Noise barriers are founded with steel ram piles. In the pile heads, steel uprights are concreted. Between the individual steel uprights, elements of concrete are used on which noise barrier elements are situated. In order to keep the maintenance costs low, the noise barrier panels are constructed mainly of aluminium or concrete. Wood panels are avoided due to service life issues. In the construction of noise barriers, particular attention is paid to the drainage of the track roadbed. It is important to avoid the drainage flow of the surface water being interrupted by the foundations of the noise barriers. Otherwise an un-drained roadbed would lead to a softening of the ground underneath the track and increase the maintenance costs of the ballast bed significantly. To ensure the service life of the noise barriers, vegetation must be removed.

Roadways only play a subordinate part in the railroad network of ÖBB infrastructure. They are basically used to reach railway stations and bus stops or railway-owned installations. The design depends on the importance and frequency of traffic on the planned road. Emphasis should be placed primarily on the proper installation of the base layers, as these have a high impact on the road quality. Especially in the winter, cracks and damage may occur to the road surface due to frost and thus require corresponding maintenance.

Platforms for passengers are built at a height of 380mm or 550mm above rail level. The platform edge is produced as precast con – crete. The surface area is fixed by small concrete paving stones. In terms of maintenance, it is important that only frost and de-icing agents are used, which do not damage the concrete.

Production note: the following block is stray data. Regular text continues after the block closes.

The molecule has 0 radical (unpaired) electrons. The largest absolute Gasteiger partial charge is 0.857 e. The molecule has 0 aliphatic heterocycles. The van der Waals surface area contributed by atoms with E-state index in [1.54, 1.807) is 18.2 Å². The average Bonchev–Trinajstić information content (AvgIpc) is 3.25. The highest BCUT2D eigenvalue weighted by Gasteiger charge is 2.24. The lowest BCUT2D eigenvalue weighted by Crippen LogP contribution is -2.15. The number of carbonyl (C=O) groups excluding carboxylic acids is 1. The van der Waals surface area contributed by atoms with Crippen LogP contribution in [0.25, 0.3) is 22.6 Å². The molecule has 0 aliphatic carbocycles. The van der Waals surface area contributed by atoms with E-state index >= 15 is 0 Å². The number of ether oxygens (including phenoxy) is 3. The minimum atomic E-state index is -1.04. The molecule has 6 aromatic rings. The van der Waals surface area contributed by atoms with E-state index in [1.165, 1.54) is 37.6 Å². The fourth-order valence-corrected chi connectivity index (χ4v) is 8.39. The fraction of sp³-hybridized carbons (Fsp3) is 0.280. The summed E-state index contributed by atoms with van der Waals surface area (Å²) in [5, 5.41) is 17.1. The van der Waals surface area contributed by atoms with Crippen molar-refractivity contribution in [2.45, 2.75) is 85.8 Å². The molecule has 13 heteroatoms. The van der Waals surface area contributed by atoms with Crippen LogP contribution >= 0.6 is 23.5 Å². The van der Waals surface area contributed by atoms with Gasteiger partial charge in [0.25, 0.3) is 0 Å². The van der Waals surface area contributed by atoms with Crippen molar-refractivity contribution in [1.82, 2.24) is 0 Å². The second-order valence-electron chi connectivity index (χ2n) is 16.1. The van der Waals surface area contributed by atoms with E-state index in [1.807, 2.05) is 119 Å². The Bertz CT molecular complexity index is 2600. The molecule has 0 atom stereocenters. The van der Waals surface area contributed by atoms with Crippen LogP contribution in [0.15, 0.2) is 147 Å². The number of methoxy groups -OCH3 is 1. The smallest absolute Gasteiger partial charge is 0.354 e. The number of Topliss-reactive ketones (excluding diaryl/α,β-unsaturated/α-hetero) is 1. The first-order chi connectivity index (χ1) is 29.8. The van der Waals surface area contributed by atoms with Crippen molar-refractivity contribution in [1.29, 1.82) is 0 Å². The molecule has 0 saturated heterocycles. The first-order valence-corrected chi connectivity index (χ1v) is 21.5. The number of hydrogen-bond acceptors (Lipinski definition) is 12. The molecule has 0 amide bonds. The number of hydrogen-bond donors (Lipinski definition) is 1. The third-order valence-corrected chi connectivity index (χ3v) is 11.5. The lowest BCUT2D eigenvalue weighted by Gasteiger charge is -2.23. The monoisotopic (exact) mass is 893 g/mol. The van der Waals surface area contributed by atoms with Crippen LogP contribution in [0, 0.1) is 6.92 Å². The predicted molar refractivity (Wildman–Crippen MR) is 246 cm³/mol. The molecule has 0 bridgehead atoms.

Protection measures against natural hazards are rock-fall protection nets and nettings and torrent and avalanche control measures. Because of the reduced maintenance effort, protection measures close to the tracks are preferred. It has to be noted in this context that not all hazards can be secured by structural measures as they tend to be costly. Therefore temporary measures such as surveillance and early warning systems are considered for such cases. Surveillance systems monitor the struct – ural health of remote countermeasures. This particularly concerns rock-fall or avalanche nets.

Technical solutions for tracks and track superstructure require the best possible initial quality and the best possible extension of servicelife by carrying out proper maintenance. This is the Austrian way and is to be continued to ensure the safe and efficient operation of railway infrastructure in the future.